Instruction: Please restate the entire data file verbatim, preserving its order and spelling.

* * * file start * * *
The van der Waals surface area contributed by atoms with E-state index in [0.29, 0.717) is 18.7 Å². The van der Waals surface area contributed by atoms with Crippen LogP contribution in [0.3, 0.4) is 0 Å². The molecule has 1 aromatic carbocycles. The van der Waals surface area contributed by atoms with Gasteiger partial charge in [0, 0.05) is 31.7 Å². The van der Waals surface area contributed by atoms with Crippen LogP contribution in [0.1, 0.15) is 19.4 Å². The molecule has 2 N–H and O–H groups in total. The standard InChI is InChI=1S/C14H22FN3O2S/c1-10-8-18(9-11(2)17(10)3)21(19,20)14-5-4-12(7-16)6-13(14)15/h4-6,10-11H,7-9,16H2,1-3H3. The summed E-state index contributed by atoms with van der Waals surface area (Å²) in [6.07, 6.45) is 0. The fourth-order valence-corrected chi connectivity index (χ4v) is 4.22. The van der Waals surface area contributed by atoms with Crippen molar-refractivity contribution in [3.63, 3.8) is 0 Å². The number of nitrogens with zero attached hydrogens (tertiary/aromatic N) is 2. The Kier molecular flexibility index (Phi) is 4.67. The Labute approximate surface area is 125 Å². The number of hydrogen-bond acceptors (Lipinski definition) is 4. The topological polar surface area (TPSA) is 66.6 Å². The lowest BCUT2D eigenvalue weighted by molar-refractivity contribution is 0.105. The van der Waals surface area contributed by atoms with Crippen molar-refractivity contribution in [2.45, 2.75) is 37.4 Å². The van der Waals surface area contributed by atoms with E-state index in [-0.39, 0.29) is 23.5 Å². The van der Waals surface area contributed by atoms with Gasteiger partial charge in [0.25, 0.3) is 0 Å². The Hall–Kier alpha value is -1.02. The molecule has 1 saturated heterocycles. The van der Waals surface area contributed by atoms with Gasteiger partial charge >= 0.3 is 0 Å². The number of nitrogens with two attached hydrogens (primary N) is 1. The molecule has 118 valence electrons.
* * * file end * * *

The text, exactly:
The van der Waals surface area contributed by atoms with E-state index in [0.29, 0.717) is 18.7 Å². The van der Waals surface area contributed by atoms with Crippen LogP contribution in [0.3, 0.4) is 0 Å². The molecule has 1 aromatic carbocycles. The van der Waals surface area contributed by atoms with Gasteiger partial charge in [0, 0.05) is 31.7 Å². The van der Waals surface area contributed by atoms with Crippen LogP contribution in [0.1, 0.15) is 19.4 Å². The molecule has 2 N–H and O–H groups in total. The standard InChI is InChI=1S/C14H22FN3O2S/c1-10-8-18(9-11(2)17(10)3)21(19,20)14-5-4-12(7-16)6-13(14)15/h4-6,10-11H,7-9,16H2,1-3H3. The summed E-state index contributed by atoms with van der Waals surface area (Å²) in [6.07, 6.45) is 0. The fourth-order valence-corrected chi connectivity index (χ4v) is 4.22. The van der Waals surface area contributed by atoms with Crippen molar-refractivity contribution in [3.63, 3.8) is 0 Å². The number of nitrogens with zero attached hydrogens (tertiary/aromatic N) is 2. The Kier molecular flexibility index (Phi) is 4.67. The Labute approximate surface area is 125 Å². The number of hydrogen-bond acceptors (Lipinski definition) is 4. The topological polar surface area (TPSA) is 66.6 Å². The lowest BCUT2D eigenvalue weighted by molar-refractivity contribution is 0.105. The van der Waals surface area contributed by atoms with Crippen molar-refractivity contribution in [2.45, 2.75) is 37.4 Å². The van der Waals surface area contributed by atoms with E-state index in [-0.39, 0.29) is 23.5 Å². The van der Waals surface area contributed by atoms with Gasteiger partial charge in [0.25, 0.3) is 0 Å². The Hall–Kier alpha value is -1.02. The molecule has 1 saturated heterocycles. The van der Waals surface area contributed by atoms with Gasteiger partial charge >= 0.3 is 0 Å². The number of nitrogens with two attached hydrogens (primary N) is 1. The molecule has 118 valence electrons.